I think the purpose for this NSA program is being missed, because it is not immediately apparent. It is not that this data will be used to spy on American's communications. Article 2 powers of the Executive include defense of the nation with no significant limitations. It is argued that the NSA program is what is necessary to defend the nation and Article 2's mandate conflicts in this case with the 4th Amendment. As a later amendment, it is arguable that the 4th supersedes and is superior to Article 2, but that just invites people to find a way to reconcile the two, leaving the true danger untouched. The real danger is that the NSA data-banks could be stolen (something that happened in the IRS scandal) and combined with other data-banks, both in governmental and the private sector. That super-data-bank is the kind of tool that could determine voter turn-out in future elections. We saw a relatively crude, mini-version of this in the 2012 Presidential election which Obama won because he turned out unpredictably large numbers of voters for him and Romney lost because unusually large numbers of predicted voters "stayed home". By filtering for known phone numbers or email addresses associated with political and cultural resources, this kind of data-bank will make it possible to identify the political and cultural leanings of most adult Americans. Political/cultural campaigns will then be able to be crafted to encourage or discourage voter turn-out based on political and social preferences with targeting by region. The political organization or alliance in possession of this super-data-bank will be able to effectively influence voter turn-out. If that is coordinated with government offices that effect American's personal lives, so that the opposition's supporters are harassed or mollified while the data-holder's supporters are helped or made angry ... democratic process will become essentially nullified. And the more it is used, the more it succeeds, the more resources for influencing elections will accumulate and victory be assured. This can be delayed but not stopped. No law or structural redesign will prevent this from happening and no counter-measure will nullify its impact so long as the federal government is involved in domestic affairs. In the original design of America the federal domestic authority was so limited that it could not be abused in a comparable fashion. If that original separation of powers was restored, any data-bank advantage of one faction could be countered by a similar effort by their opposition. But when the power of invasive federal domestic authority is added in ... whoever is in power will stay in power a Big Brother with only a token opposition.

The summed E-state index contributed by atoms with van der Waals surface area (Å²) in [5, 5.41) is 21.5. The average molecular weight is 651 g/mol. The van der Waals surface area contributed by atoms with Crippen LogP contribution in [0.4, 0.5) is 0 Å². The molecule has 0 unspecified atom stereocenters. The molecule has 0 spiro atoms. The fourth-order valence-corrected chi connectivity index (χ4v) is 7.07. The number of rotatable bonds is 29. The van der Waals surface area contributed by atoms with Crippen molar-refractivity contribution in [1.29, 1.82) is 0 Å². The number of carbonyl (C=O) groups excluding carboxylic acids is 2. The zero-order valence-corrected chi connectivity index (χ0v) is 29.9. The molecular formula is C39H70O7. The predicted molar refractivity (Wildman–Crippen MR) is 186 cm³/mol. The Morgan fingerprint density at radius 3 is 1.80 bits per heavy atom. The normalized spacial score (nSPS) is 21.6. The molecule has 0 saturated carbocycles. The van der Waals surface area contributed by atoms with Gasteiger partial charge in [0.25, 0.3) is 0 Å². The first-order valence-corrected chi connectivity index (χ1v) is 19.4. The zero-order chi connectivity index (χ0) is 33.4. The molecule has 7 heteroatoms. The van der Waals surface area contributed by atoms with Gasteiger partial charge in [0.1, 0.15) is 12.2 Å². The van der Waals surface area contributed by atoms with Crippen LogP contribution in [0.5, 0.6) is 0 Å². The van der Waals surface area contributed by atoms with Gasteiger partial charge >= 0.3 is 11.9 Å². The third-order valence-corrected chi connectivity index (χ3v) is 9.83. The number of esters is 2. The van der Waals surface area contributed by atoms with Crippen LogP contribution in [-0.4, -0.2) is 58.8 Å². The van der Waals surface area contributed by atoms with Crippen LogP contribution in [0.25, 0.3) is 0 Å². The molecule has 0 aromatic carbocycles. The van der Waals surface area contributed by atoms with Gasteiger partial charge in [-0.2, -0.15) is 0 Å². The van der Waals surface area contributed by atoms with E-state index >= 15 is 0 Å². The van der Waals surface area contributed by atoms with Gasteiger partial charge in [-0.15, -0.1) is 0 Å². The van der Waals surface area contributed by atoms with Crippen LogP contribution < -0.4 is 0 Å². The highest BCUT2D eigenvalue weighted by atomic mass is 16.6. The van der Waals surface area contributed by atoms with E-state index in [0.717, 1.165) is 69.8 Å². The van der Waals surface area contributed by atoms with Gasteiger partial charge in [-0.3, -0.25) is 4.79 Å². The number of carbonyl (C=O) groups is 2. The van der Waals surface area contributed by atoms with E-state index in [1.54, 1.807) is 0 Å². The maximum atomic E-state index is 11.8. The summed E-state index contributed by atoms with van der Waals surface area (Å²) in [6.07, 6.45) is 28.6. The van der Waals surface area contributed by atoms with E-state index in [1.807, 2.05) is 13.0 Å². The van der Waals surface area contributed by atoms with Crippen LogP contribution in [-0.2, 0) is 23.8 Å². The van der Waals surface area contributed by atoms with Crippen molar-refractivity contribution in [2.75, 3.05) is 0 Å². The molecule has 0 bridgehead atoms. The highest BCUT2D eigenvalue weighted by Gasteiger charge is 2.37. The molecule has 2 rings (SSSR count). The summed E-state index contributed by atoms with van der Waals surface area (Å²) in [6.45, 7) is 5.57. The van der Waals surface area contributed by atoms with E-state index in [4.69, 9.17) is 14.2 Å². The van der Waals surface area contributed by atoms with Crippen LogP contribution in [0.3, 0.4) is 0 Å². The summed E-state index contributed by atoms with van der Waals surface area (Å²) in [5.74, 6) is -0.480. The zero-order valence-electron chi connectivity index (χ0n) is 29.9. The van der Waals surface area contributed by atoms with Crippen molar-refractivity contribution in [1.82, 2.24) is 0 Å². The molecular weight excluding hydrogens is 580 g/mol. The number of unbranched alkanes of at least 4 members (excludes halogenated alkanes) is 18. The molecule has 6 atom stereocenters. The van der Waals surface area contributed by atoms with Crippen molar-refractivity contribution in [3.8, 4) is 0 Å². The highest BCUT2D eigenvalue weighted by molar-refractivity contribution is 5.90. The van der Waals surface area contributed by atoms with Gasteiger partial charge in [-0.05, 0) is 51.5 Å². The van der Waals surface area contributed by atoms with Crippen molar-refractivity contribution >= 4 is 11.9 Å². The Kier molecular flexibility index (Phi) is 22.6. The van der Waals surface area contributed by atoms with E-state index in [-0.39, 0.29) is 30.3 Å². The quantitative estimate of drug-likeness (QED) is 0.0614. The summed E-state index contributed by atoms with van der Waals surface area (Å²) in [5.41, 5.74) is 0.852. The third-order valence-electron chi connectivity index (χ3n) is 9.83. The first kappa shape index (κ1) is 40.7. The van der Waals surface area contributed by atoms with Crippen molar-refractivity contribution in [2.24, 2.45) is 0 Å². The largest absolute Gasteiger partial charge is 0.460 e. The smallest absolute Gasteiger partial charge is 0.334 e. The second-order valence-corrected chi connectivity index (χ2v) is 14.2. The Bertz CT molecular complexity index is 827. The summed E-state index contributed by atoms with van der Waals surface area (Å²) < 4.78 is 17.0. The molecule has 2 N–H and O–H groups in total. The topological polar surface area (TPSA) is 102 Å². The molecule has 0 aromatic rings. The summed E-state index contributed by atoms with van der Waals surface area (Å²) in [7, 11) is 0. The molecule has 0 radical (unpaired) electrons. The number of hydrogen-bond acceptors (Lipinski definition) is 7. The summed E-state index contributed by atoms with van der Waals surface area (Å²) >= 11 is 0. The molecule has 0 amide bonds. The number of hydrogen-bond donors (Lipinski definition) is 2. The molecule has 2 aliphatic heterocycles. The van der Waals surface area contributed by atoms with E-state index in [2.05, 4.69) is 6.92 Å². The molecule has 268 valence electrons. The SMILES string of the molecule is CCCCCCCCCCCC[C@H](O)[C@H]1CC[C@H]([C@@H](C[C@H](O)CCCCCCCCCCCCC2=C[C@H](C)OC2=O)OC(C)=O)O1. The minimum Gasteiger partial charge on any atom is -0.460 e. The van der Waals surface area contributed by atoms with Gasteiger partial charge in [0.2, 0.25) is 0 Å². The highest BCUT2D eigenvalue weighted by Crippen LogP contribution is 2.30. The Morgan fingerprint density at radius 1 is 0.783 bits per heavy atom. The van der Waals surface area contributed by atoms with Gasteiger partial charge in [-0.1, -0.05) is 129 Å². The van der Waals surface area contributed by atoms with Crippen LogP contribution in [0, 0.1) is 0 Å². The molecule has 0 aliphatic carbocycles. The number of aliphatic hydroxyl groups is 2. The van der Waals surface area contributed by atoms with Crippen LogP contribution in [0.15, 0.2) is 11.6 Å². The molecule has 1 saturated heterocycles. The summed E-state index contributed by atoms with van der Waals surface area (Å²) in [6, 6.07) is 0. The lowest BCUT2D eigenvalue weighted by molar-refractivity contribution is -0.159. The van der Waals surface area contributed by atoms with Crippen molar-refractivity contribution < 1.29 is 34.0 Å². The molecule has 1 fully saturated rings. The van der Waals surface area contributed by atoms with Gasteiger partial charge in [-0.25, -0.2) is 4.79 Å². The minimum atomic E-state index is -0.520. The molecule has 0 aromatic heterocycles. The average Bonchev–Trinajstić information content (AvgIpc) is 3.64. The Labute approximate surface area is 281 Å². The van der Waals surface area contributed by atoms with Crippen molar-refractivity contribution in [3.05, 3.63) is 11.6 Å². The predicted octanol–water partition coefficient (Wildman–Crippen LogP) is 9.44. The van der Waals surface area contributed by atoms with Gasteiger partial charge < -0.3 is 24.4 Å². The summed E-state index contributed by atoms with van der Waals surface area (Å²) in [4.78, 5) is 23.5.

kasmak's picture

Why isn't George Bush Jr named in the lawsuit? History fact: the programs in question were authorized during his administration! Oopsy, the cat's outta the bag!

jeff yeatts

If charges are not upheld against tyranny there will be dire consequences. This kind of lawlessness is not tolerable. Positions need to be forcefully vacated. These people do not understand that obeying our constitution will ensure future generations a civil land to live in. We do not have virtuous persons in certain positions. They must be replaced immediately. There is no time to lose. We may have let this go too long already. It's time for a state sponsored constitutional convention as well. When this happens the government will surly retaliate.